Welcome to my blog

I hope you enjoy reading my posts, and please leave me a comment. I always enjoy reading them, and will try to visit you in return.

You are welcome to copy any of my designs, as long as you do not take credit for them yourself. I am very happy for you to sell them. If I have used anyone else's design, I always try to give credit where it is due. If I have missed anything, please let me know and I will put things right.

This is intended to be mainly about my crafting stories, as a personal record of what I do. However, I interpret crafting quite widely, not just paper crafting but other things too. I have a butterfly mind and like to change from one thing to another depending on what I feel like on a given day - knitting, crochet, cross-stitch, cards, baking and several others.

Wednesday, 14 November 2012

What's On Your Workdesk Wednesday - WOYWW 180

One hundred and eighty!

That is quite an achievement.  Congratulations to everyone and a very big thank you to Julia, who started it all. 

I have just had a horrible shock.  It is not Monday, as I had thought, but Tuesday (this post will be a scheduled one as I may not be around tomorrow).  Where has this week vanished to and I have done nothing on my desk at all.   In fact, the only craft thing I have done this week is to make the Christmas cake, which is now sitting in the kitchen waiting for its daily dose of brandy.  then two weeks before Christmas, it will get marzipaned, with home made marzipan, and then royal iced.

This first picture is not, strictly speaking, on my desk, although the camera that took it is.  However, I reckon that a project using it will soon be here.  These leaves taken on telephoto will make a brilliant Autumn background, and I love the way the sun just glows through them.
Now we get to the nitty gritty mess that is my desk this week.  I am not sure what has happened but I have done nothing in here for a whole week, not through lack of mojo or from lack of things that need to be done, but other things just seem to have got in the way.  so all I have to show you is my babywipe box, two bottles of nail varnish remover (for craft purposes), some papers hurled in the general direction of a spare bit of space, my heat resist mat rolled back out of harm's way, and whatever is on the shelves behind.  Not exactly inspiring.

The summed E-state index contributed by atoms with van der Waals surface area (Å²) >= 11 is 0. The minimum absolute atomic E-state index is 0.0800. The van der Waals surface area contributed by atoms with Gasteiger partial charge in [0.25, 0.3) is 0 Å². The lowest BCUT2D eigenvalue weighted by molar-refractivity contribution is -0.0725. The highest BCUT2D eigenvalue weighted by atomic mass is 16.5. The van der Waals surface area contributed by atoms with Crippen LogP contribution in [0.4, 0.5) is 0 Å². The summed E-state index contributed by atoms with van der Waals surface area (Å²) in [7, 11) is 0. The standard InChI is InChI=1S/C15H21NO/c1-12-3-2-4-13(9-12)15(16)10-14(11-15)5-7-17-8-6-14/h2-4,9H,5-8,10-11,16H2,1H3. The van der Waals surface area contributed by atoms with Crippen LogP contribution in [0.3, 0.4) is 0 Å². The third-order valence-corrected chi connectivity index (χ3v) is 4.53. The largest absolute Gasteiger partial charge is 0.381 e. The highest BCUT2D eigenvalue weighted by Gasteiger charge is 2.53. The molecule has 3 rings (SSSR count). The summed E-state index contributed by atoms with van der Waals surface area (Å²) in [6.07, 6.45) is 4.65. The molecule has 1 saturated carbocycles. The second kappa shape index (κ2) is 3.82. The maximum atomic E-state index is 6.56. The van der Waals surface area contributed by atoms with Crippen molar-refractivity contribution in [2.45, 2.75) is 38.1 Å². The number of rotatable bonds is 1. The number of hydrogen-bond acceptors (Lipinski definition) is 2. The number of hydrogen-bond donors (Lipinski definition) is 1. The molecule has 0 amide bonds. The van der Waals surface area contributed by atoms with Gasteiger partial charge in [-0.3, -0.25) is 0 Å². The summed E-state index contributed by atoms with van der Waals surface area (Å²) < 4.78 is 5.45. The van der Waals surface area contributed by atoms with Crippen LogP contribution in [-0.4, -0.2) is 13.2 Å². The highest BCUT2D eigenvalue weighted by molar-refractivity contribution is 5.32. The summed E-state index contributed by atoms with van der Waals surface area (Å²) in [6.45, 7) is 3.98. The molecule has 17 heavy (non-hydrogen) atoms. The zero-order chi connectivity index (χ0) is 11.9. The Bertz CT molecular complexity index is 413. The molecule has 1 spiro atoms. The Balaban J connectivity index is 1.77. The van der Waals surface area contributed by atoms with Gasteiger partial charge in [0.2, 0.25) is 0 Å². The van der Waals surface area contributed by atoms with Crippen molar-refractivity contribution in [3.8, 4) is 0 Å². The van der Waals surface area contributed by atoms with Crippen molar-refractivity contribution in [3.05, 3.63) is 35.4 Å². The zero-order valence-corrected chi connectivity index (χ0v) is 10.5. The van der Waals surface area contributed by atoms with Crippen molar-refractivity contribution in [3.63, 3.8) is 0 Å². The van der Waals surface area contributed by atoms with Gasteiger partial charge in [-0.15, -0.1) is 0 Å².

Now we come to the unit on the other side of the room, very cluttered - files of peel offs, reference books and things, that have no other home, just shoved in the middle.  The filing boxes underneath now actually contain what their labels say they do, which is a novelty.  I still cannot find my foil or the large roll of bin bags, but never mind - they will turn up some day.
This last unit, a Really Useful drawer unit, has now been moved to within reach of my desk, and contains things like my Promarkers, Aquamarker, and Sakura pens among other things - the stuff that I use almost daily.  The cupboard underneath which is mostly out of sight has the rest of my colouring stuff, apart from the boxes of Derwent Pencils which won't fit there.  Also peeping out here is a roll of cling film, a roll of baking parchment and a roll of kitchen foil.  If you look hard enough, you will also see my old red Sissix, and the green Cuttlebug on top of that.
Apart from the shock of finding out I had lost a day completely already this week, it has been a bad day on the technology front.  My computer flatly refused to talk to the network or to the internet, no matter what I did.  Then I realised it was the 13th of the month.  Perhaps, I should not have bothered at all, and just stayed in bed.  A lot of work later and sorting out the network, I am back on line. Normally, I work up here in the afternoon, but I think I am going to have to change and do it in the morning to get everything done this weeek - two DT projects needed, homework for Clarity Classroom, and this month's Clarity Clallenge.  then I just have to persuade my printer that it can work with the refillable inks so that I can do the inserts for the Christmas cards.  Not a lot to do then!

I am off now to schedule this post and get ready for our visitors who I thought would be here tomorrow..  If you have read this far, sorry for going on a bit, but I am sure you will thoroughly enjoy all the other desks on show over at Stamping Ground with Julia.  Please leave me a comment, I love reading them, and I will come to visit you in return.

Sunday, 11 November 2012